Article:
Old Friends

Terry Francona is far and away the most recognizable old friend for the Indians, and it’s always a pleasure to think back to the Francona days. Things ended in rocky fashion between him and the Red Sox — I will never forgive ownership for how he was treated out the door — but he is the best manager in team history and won two World Series in Boston. If you want to get really sad, just think about how much fun the “rivalry” between Francona and Don Orsillo was.

MLB: Minnesota Twins at Cleveland Indians David Richard-USA TODAY Sports

Andrew Miller was also pretty decent with the Red Sox, I’d say. The 2012 season was pretty much entirely miserable and not a year any of us want to remember, but it’s worth remembering this is when Miller burst onto the scene as a dominant reliever and he’s credited (*gulp*) Bobby Valentine with helping him get there. Miller has proven that’s no flash in the pan and has been one of the game’s elite relievers for the better part of the decade.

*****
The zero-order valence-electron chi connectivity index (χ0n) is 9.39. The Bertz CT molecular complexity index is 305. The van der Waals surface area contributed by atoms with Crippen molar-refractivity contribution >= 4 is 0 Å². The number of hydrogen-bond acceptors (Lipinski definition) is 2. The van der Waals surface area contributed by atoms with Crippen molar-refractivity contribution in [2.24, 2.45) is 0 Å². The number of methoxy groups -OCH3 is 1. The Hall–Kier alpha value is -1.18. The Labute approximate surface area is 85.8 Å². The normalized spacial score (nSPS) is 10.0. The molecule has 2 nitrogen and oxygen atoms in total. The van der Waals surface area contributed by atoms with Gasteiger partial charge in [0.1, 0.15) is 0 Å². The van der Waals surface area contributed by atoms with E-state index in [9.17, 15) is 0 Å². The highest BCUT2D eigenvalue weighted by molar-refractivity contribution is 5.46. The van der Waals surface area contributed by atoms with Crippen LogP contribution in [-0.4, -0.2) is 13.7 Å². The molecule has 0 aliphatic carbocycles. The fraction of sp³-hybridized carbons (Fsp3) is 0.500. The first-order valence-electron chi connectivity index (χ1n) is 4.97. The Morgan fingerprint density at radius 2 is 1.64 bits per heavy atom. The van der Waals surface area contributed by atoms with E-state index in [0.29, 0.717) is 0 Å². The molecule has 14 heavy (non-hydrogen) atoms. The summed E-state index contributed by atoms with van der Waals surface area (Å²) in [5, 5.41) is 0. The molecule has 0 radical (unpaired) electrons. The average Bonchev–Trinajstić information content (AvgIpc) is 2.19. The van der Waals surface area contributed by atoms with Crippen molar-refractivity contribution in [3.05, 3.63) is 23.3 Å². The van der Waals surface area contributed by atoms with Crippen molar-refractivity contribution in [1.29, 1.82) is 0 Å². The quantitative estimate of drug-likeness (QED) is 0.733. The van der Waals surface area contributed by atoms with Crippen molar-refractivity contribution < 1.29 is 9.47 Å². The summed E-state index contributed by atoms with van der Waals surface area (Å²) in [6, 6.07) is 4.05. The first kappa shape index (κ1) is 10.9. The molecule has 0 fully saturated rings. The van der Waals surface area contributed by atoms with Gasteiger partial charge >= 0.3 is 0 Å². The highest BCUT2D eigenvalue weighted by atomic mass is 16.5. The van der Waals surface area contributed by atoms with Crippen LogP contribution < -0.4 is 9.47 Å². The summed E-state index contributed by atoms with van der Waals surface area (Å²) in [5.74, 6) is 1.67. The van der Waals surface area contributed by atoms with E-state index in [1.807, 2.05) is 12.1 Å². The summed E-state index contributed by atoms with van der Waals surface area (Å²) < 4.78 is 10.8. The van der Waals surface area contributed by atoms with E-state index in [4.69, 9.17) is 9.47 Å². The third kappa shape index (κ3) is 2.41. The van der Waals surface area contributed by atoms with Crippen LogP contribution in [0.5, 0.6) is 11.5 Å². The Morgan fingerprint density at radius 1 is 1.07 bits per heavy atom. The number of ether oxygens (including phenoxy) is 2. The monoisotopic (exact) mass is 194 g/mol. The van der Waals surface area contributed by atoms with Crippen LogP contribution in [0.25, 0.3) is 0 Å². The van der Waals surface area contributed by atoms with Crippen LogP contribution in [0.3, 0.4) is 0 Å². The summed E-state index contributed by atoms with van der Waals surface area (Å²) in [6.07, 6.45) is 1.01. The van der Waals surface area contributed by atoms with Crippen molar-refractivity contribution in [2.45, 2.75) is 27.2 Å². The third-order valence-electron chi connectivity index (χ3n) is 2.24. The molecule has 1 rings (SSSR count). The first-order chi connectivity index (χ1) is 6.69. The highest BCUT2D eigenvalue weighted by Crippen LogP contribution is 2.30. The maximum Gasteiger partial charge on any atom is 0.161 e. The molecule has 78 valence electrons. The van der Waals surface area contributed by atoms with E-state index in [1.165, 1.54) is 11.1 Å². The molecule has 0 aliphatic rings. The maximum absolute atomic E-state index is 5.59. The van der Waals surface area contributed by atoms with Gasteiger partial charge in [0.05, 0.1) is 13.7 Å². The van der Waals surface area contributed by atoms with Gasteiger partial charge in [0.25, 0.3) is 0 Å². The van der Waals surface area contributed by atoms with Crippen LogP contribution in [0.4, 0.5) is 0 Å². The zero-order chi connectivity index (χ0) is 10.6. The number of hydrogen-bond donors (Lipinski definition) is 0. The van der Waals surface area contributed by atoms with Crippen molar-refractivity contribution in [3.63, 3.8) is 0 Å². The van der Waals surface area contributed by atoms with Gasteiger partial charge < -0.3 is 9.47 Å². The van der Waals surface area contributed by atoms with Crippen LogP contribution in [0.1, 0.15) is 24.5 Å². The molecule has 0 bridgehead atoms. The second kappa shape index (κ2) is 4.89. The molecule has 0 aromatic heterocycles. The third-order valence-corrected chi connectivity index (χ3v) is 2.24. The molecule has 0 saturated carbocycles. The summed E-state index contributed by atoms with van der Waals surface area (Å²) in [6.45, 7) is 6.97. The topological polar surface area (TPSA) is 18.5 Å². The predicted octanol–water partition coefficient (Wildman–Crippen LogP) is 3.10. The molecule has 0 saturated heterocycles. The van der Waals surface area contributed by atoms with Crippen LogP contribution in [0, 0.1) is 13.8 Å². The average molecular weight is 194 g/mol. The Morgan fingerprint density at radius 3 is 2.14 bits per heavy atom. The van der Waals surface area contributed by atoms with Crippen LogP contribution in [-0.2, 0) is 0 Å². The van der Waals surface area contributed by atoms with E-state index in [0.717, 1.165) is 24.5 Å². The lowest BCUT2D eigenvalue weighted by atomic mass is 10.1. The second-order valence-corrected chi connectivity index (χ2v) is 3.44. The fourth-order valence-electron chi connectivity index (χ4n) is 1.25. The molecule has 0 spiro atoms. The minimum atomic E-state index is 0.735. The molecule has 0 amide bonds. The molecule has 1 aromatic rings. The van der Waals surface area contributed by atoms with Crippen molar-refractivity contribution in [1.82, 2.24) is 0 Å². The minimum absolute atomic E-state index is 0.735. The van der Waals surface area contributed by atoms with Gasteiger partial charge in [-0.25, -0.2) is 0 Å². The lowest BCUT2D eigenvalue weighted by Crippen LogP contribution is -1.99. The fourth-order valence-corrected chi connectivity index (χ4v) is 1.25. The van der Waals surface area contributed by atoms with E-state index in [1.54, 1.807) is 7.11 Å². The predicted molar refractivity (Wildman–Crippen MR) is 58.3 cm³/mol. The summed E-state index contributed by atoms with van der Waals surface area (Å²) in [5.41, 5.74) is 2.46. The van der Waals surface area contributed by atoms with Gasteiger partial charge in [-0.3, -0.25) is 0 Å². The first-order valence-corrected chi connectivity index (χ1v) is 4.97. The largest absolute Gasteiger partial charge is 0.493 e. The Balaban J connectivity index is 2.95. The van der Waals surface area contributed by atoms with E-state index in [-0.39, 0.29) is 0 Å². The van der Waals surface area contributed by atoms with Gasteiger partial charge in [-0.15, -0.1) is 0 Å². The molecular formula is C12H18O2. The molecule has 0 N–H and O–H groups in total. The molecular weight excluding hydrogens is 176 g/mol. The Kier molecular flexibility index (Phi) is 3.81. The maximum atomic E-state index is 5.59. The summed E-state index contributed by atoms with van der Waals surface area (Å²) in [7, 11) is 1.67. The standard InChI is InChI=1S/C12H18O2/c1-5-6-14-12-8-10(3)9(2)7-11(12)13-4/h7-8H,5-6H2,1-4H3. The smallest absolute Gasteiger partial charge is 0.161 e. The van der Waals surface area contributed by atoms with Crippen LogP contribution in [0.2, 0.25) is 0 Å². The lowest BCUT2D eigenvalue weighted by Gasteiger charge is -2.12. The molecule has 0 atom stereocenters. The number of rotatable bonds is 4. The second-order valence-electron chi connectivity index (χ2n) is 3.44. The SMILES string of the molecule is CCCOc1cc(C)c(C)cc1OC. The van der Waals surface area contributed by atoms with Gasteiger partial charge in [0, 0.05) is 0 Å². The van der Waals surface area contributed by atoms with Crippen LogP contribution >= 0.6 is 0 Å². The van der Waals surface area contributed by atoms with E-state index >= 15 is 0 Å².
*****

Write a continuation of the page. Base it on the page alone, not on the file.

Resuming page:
Rajai Davis does not have the cachet of Francona or even Miller, as he spent just a couple months with the team in 2017. Davis was acquired last August as a running specialist for the stretch run, and you have to figure the Red Sox will look to make a similar acquisition this year.

Notable Position Players

Jose Ramirez is, quite simply, one of the elite players in baseball and he’s arguably Mookie Betts’ (and J.D. Martinez’) biggest competitor for the MVP. Like Betts, Ramirez is an all-around star who plays great defense at both second and third, shows off elite plate discipline and consistently makes great contact. He’s having an absolutely bananas season for the Indians this year.

Francisco Lindor should not be forgotten and along with Ramirez he gives Cleveland perhaps the best long-term one-two punch in all of baseball. The shortstop plays incredible defense, hits for big-time power and and gets on base at a high clip. In fact, for as much star power as Lindor already has there’s a chance he’s a little underrated due to how great Ramirez has been this year.